#### 4.2.3 Commands linked to strings

• The command Concat( <argument 1>, <argument 2>, ..., <argument n> ): each argument is interpreted as a string, the results are concatenated, and the command returns the resulting string (see the command Concat).
• The command IsString( <arg> ): returns $1$ if <arg> is a string, $0$ if not. If <arg> is a list, only the first argument is tested.
• UpperCase( <expression> ) and LowerCase( <expression> ): return the <expression> respectively in uppercase and lowercase.
• The command ScientificF( <real> [, <nb of decimal places>] ): convert the <number> into the scientific format and returns the result as a string.
• The command Str( <macro name> ): represents the text of the macro called <macro name> if it’s not predefined (else it’s the empty string). The argument <macro name> is itself interpreted as a string.
• The command String( <expression> ): if <expression> represent a variable, then the command returns the variable’s name, else it returns the expression as a string.
• The command String2Teg( <expression> ): that function is evaluating alphanumerically the <expression> and returns the result as a string, doubling the " characters encountered. The result is then readable by the TeXgraph program.
• StrComp( <string1>, <string2> ): returns 1 if the two strings are identical, 0 if not.
• StrCopy( <string>, <start>, <quantity> ): returns the resulting string of the extraction (like the command Copy).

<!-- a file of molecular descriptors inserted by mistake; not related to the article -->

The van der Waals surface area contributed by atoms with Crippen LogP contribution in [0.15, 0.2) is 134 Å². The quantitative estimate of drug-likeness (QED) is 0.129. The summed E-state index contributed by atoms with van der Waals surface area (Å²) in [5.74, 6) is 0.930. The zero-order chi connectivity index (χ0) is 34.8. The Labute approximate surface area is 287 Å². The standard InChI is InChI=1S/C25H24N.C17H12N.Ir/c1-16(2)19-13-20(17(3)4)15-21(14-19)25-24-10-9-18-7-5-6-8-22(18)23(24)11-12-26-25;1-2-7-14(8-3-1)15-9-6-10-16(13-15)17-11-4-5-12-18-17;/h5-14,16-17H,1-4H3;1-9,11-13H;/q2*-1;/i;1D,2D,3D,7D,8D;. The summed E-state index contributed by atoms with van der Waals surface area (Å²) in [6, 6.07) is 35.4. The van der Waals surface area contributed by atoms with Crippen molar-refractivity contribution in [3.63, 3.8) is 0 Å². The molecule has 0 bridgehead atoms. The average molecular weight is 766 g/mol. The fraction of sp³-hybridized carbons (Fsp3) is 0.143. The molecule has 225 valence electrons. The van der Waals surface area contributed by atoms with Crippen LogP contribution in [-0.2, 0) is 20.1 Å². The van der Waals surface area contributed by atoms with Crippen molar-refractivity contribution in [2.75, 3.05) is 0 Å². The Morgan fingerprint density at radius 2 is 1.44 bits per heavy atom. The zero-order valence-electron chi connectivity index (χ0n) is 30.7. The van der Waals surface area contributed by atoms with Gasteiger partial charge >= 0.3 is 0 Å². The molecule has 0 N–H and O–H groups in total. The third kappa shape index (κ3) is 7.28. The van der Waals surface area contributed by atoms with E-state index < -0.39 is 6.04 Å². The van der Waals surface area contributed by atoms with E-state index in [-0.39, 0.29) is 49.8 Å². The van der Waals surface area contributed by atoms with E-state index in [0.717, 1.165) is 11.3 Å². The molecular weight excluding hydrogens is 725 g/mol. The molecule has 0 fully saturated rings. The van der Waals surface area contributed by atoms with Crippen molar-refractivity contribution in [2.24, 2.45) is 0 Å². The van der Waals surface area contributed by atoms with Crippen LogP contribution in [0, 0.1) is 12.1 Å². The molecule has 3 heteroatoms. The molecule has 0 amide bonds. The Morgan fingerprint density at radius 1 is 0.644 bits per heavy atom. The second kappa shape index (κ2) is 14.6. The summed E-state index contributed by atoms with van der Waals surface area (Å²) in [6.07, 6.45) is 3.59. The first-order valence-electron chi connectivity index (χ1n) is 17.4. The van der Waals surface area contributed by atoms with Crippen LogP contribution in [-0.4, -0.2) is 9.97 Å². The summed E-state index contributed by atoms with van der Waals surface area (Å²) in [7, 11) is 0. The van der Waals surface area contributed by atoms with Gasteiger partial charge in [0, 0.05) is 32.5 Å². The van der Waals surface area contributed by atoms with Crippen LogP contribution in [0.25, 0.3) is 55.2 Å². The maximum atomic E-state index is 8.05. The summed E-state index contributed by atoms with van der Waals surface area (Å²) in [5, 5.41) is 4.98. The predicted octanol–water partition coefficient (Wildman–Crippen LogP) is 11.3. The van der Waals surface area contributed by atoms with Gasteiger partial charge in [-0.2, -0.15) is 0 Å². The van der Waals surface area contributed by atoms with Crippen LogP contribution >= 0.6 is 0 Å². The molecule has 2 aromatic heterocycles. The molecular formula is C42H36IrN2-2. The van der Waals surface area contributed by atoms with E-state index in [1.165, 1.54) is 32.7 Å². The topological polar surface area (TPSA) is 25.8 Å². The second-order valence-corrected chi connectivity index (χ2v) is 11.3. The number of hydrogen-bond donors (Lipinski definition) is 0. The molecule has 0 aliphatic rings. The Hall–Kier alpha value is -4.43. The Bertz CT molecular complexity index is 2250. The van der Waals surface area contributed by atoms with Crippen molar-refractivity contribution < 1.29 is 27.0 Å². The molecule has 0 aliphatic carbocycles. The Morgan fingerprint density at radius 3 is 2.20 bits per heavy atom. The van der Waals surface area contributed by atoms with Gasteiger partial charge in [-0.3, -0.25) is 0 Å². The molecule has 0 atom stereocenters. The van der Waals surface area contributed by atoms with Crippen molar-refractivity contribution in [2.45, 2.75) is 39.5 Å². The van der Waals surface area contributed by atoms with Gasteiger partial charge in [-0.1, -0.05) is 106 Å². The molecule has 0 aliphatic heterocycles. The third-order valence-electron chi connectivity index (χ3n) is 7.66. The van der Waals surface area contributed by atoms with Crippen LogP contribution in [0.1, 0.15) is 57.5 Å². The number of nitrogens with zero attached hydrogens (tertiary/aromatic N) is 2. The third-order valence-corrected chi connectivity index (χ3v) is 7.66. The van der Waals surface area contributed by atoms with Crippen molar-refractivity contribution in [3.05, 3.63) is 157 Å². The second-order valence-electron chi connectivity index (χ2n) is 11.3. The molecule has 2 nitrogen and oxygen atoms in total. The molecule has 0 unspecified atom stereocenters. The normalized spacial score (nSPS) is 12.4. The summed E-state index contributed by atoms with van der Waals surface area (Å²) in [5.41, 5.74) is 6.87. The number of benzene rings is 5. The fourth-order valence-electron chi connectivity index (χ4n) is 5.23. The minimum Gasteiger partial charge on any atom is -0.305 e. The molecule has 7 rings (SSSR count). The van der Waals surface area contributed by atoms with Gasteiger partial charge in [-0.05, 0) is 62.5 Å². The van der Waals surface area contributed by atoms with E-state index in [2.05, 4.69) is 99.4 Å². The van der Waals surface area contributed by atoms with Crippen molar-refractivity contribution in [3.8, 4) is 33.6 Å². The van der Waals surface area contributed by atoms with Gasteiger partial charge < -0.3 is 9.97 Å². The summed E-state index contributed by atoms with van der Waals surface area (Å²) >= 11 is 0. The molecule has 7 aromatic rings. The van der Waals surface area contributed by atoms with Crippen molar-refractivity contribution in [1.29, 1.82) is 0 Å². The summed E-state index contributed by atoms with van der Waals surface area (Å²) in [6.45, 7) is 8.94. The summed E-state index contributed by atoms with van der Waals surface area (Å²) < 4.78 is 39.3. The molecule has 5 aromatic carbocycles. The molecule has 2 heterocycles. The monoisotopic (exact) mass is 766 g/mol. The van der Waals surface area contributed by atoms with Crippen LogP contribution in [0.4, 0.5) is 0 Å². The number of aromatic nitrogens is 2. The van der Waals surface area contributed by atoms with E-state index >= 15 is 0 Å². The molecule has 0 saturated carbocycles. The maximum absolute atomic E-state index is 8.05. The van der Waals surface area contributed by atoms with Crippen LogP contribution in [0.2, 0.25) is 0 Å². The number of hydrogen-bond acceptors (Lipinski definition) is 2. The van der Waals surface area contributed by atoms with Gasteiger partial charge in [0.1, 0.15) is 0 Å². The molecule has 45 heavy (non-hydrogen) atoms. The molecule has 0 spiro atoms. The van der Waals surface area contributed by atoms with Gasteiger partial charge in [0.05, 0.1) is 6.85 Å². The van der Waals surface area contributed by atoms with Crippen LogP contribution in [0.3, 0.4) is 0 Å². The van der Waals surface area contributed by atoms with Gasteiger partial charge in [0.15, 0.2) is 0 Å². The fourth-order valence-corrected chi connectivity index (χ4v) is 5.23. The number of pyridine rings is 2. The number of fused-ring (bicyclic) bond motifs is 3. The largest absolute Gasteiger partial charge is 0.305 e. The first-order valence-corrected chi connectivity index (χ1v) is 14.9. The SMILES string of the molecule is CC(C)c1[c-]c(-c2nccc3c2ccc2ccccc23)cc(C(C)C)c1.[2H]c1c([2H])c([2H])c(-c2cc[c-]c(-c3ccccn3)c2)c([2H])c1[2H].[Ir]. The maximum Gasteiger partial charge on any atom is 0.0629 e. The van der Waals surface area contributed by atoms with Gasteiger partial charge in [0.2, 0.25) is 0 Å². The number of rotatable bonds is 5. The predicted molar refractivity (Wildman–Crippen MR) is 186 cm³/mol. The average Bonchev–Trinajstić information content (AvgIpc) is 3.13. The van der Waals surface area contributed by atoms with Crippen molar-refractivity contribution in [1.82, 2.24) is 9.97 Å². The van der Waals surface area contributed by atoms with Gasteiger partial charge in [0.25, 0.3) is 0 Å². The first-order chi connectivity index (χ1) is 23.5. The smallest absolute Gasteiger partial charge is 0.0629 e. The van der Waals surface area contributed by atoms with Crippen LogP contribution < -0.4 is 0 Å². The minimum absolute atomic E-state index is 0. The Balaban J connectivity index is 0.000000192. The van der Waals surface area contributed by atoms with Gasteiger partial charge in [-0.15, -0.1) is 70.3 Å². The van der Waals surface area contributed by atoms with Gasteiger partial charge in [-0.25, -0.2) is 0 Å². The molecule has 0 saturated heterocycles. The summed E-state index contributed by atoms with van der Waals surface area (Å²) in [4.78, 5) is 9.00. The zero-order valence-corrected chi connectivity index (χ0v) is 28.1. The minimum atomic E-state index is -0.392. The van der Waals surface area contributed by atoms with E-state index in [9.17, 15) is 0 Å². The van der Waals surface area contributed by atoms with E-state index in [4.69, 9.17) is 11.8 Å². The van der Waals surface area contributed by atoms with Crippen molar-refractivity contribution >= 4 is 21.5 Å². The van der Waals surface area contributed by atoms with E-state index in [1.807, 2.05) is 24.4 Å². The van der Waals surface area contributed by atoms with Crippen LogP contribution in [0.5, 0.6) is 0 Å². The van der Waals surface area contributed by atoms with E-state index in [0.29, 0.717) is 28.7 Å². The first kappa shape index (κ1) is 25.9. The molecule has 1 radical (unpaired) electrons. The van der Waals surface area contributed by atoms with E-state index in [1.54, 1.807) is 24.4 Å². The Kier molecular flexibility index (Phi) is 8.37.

• StrDel( <variable>, <start>, <quantity> ): modify the <variable> by removing <quantity> characters from the <start> (like the command Del). if the arguvariable is a list of strings, only the first is handled. If the <variable> is not a string, the command is without any effect.
• StrEval( <"expression"> ): The command is evaluating the <expression> (that must be a string), and returns the result as a string.
• StrLength( <string> ): returns the string length.
• StrPos( <pattern>, <string> ): returns the position (integer) of the first pattern in the string.
• StrReplace( <string>, <pattern to remove>, <replacement pattern> ): returns the resulting string.
• Args( <k> ): to be used within a macro. It is eveluating alphanumerically the argument number $k$ and returns the resulting string. If there aren’t any argument, then it’s the whole argument’s list that is treated.
• StrArgs( <k> ): to be used within a macro. It returns the argument number $k$ as string. If there is no argument, then the whole argument list is treated.